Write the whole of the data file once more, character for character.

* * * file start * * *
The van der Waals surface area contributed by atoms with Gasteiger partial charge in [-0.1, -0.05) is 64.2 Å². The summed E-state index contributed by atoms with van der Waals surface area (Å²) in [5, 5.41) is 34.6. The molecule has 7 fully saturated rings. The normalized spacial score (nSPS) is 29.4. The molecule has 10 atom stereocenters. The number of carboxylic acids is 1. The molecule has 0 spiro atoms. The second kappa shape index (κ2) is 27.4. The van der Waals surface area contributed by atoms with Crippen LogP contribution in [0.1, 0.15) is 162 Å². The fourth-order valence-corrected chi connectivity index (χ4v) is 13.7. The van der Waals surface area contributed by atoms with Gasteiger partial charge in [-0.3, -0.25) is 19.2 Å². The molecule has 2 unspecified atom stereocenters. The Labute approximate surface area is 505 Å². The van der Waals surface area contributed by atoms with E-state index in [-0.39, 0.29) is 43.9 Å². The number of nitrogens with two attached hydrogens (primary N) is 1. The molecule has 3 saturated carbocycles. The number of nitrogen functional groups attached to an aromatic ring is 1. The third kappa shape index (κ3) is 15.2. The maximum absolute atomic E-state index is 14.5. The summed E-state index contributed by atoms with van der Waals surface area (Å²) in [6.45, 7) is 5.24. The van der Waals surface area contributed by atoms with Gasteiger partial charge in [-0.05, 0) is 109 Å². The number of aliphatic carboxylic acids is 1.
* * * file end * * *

The van der Waals surface area contributed by atoms with Gasteiger partial charge in [-0.1, -0.05) is 64.2 Å². The summed E-state index contributed by atoms with van der Waals surface area (Å²) in [5, 5.41) is 34.6. The molecule has 7 fully saturated rings. The normalized spacial score (nSPS) is 29.4. The molecule has 10 atom stereocenters. The number of carboxylic acids is 1. The molecule has 0 spiro atoms. The second kappa shape index (κ2) is 27.4. The van der Waals surface area contributed by atoms with Crippen LogP contribution in [0.1, 0.15) is 162 Å². The fourth-order valence-corrected chi connectivity index (χ4v) is 13.7. The van der Waals surface area contributed by atoms with Gasteiger partial charge in [-0.3, -0.25) is 19.2 Å². The molecule has 2 unspecified atom stereocenters. The Labute approximate surface area is 505 Å². The van der Waals surface area contributed by atoms with E-state index in [-0.39, 0.29) is 43.9 Å². The number of nitrogens with two attached hydrogens (primary N) is 1. The molecule has 3 saturated carbocycles. The number of nitrogen functional groups attached to an aromatic ring is 1. The third kappa shape index (κ3) is 15.2. The maximum absolute atomic E-state index is 14.5. The summed E-state index contributed by atoms with van der Waals surface area (Å²) in [6.45, 7) is 5.24. The van der Waals surface area contributed by atoms with Gasteiger partial charge in [-0.05, 0) is 109 Å². The number of aliphatic carboxylic acids is 1.